When you see computer code (like if you accidentally hit F12 on a webpage), does it look like someone used some sort of magic to create it? Believe it or not, it’s not a complex spell or magic trick—it’s coding! In many cases, this is just normal English mixed with a little logic and some math. It’s simply a matter of understanding how the different pieces fit together.
If you are interested in learning how to program or code, there are a lot of tools out there to help. You don’t need a degree, or even a physical class, and in some cases, the only teacher is you! The first step to learning to code in nearly any language (this is what we call the different coding styles) is remembering that the computer needs to be told explicitly what to do.
If you were explaining to an alien or a toddler how to make a PB&J, you would probably detail every little step, so they didn’t misunderstand. The same goes for computer programming—you have to really think through the instructions (the code) you give, and be sure everything is broken down in a meaningful and logical way.
When you’re just getting started, it’s often easier to start with a coding language that is more “natural” like Python, HTML, or maybe Ruby. These languages—when you really take a look—are very readable and easy to follow. Lucky for us, there are a lot of free learning options available for these languages and more! Below are a few.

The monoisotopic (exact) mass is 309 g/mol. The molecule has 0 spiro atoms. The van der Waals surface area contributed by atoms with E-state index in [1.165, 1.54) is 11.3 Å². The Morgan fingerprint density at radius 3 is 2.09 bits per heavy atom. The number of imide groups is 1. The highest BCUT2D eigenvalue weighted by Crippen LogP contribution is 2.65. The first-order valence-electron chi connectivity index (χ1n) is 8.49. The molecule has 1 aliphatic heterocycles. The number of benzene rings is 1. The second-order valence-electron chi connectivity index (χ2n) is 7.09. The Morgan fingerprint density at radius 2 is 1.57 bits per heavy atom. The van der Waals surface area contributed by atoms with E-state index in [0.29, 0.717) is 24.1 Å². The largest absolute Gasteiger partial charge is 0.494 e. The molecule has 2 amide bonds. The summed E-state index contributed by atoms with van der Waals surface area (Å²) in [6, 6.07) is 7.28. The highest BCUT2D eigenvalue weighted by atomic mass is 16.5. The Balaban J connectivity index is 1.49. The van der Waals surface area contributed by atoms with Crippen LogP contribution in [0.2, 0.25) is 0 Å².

From the Library:
- Gale Courses – You can take instructor-led, six-week courses on programming basics as well as several coding languages, including Java, PHP, SQL, Python, C++, etc.
- OverDrive – MCPL has many eBooks that can help. If you want a hard copy, we’ve got those too!
On the Internet:
- freeCodeCamp – This has interactive lessons, videos, and articles to learn several coding languages and tools on your own. They even have certifications you can work toward.
- Codecademy – Another free service offering interactive lessons, videos, and articles for several languages. There is a paid tier for even more content and challenges.
- Edabit.com – Learn a variety of languages through micro challenges and tasks.
- CodeSignal – A great place to test your coding skills with sets of increasingly complex coding challenges. They also have recruiters!
- HackerRank – Just as it sounds—you test your skills and build your rank through coding challenges that get progressively harder.
- LeetCode – The site offers a myriad of tools to help you enhance your programming skillset. There are also a few challenges.
- Udemy – A site that offers tons of content on a variety of topics, including computer programming and web development. Courses are self-paced. This is a paid service—you pay for each course you wish to have access to.
Learning to code from the comfort of your own couch is pretty amazing—for something that used to be very gate-kept and was seemingly only available to the few who earned a Computer Science degree in college. If you are curious about programming/coding, I hope these resources help!
From one couch potato programmer to another—good luck and happy coding!
Consumer Technology Specialist
From Clinton Darnell (not verified)
Mon, 10/12/2020 - 04:48pm